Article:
When she's not at work Gromley spends time with her nieces and nephews who live locally. Ninety percent of her family still lives in Ireland though so she gets back there every two to three years to visit. On off years she'll visit places like Bermuda. “Some place with peace and quiet. Where I won't get the phone,” she said. She also volunteers with local food pantries and does charity work with the elderly, or sometimes just helps out her neighbors. “If their favorite lamp is broken, just go in and fix it,” she said. “Just to see something work again and make people happy.”
One day, she hopes to own her own building. In the meantime, you can find her taking all the classes necessary to prep for her next career step, custodian engineer.
“People don't realize all that 32BJ offers,” she said. “You don't have to stay where you are.”
Photo: Anne Kristoff
Joseph Saljanin is always ready to assist
It makes sense that Joseph Saljanin is receiving the “Helping Hand” award. Helping others is in his blood.
His father was a building super and, Saljanin said, was the first Albanian immigrant to own his own building.
That building was lost during the chaos that engulfed the Bronx in the 1970s. But despite falling on hard times, his parents were always ready to lend a hand. “That's the way I was raised,” he said. “My parents always helped people. Brought them over from other countries, get their life started for them.”
Much like his parents, Joseph is known for his selflessness. In April, he spent his spare time organizing an effort to refurbish a school for children with special needs, Astoria Blue Feather Headstart School. He got the word out about his project, rounding up volunteers from the Scandinavian American Building Managers Guild and Metropolitan Building Mangers organization. Together, they spent their weekends collecting supplies for the school and re-painting it. In addition to completing the project for the students at the school, Joseph and his team were also able to raise awareness in the community for Autism Awareness Month.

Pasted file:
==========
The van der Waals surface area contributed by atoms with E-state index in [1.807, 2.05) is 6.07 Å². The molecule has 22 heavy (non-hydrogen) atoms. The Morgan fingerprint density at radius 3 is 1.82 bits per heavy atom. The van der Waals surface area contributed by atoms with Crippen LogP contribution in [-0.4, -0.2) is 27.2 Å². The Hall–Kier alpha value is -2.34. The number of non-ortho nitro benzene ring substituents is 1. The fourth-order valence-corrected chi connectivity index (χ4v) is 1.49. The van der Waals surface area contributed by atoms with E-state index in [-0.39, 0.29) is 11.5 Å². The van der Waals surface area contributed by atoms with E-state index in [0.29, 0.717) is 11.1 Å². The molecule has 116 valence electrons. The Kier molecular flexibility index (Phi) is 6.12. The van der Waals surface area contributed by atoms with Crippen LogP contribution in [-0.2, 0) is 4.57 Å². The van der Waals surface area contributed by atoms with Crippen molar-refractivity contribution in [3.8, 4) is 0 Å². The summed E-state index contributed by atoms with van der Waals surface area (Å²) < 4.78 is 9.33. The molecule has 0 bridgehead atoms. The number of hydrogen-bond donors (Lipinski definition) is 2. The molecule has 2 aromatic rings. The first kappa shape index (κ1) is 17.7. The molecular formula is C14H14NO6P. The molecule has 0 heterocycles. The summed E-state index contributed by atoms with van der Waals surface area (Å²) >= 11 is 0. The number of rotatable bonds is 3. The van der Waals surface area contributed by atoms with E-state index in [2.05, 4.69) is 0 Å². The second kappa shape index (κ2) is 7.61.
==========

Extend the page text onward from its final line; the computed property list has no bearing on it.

Saljanin has spent his whole career with Rose Associates. He started as a handyman right out of high school. At the time he didn't think he'd make a career out of it but life happened and he just kept going.
In his current role as resident manager on East 79th St., he wears a lot of hats — oversees staff, gets bids from contractors, and is there to assist the tenants with their needs. His favorite part of the job is mentoring new hires. “When you bring someone on board and change their life, it's gratifying,” he said.
When he's not working, he and his wife spend time with their 9-year-old triplets. They make his coffee for him every morning.
Aside from his family, the most important thing to Saljanin is building employee morale. “I've learned this over the years,” he said. “When you give respect, you get it back.”
Photo: Anne Kristoff
The security guard on lower Broadway takes classes to stay up to date on all the latest information
Karen McMillan is a security guard for the Department of Citywide Administrative Services on lower Broadway. She's been at this job for 12 years but 14 with the city overall and another 16 in the private sector. All told, McMillan's been working as a security guard for three decades.
It makes perfect sense then that the hashtag she's adopted for her life is #AlwaysThere.
“Always there” applies to her job loyalty and dedication to improving herself and others. When she's not at work, she's taking classes and helping out with whatever else is needed at 32BJ.
“When you go in there, you're going to come out learning something.”
To be good at the job she says you need customer service and human relations training, to always be cognizant of your surroundings, and stay up to date on all the latest information. That can be anything from physical building updates (the addition of motion sensors, removal of fluorescent lighting), to a change in the type of oil that a building uses for heating, to knowing how to handle service animals and defibrillators, to taking classes like “Active Shooter.”